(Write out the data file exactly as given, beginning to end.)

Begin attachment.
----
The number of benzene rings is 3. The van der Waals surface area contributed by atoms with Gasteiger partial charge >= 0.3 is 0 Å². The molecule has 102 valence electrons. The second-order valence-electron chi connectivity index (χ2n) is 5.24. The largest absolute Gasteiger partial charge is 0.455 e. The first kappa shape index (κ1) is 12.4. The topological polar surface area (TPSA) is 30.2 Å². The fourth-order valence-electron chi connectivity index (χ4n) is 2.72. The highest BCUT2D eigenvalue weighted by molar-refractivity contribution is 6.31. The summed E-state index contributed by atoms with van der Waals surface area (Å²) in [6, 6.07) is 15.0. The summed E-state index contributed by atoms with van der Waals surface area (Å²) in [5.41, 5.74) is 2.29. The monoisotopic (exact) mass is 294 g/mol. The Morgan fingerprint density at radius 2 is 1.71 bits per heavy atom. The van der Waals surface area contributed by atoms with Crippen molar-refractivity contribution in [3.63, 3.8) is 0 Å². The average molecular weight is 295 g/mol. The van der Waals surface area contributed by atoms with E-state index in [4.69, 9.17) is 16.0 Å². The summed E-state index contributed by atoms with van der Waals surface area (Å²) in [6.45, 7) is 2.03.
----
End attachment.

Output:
The number of benzene rings is 3. The van der Waals surface area contributed by atoms with Gasteiger partial charge >= 0.3 is 0 Å². The molecule has 102 valence electrons. The second-order valence-electron chi connectivity index (χ2n) is 5.24. The largest absolute Gasteiger partial charge is 0.455 e. The first kappa shape index (κ1) is 12.4. The topological polar surface area (TPSA) is 30.2 Å². The fourth-order valence-electron chi connectivity index (χ4n) is 2.72. The highest BCUT2D eigenvalue weighted by molar-refractivity contribution is 6.31. The summed E-state index contributed by atoms with van der Waals surface area (Å²) in [6, 6.07) is 15.0. The summed E-state index contributed by atoms with van der Waals surface area (Å²) in [5.41, 5.74) is 2.29. The monoisotopic (exact) mass is 294 g/mol. The Morgan fingerprint density at radius 2 is 1.71 bits per heavy atom. The van der Waals surface area contributed by atoms with Crippen molar-refractivity contribution in [3.63, 3.8) is 0 Å². The average molecular weight is 295 g/mol. The van der Waals surface area contributed by atoms with E-state index in [4.69, 9.17) is 16.0 Å². The summed E-state index contributed by atoms with van der Waals surface area (Å²) in [6.45, 7) is 2.03.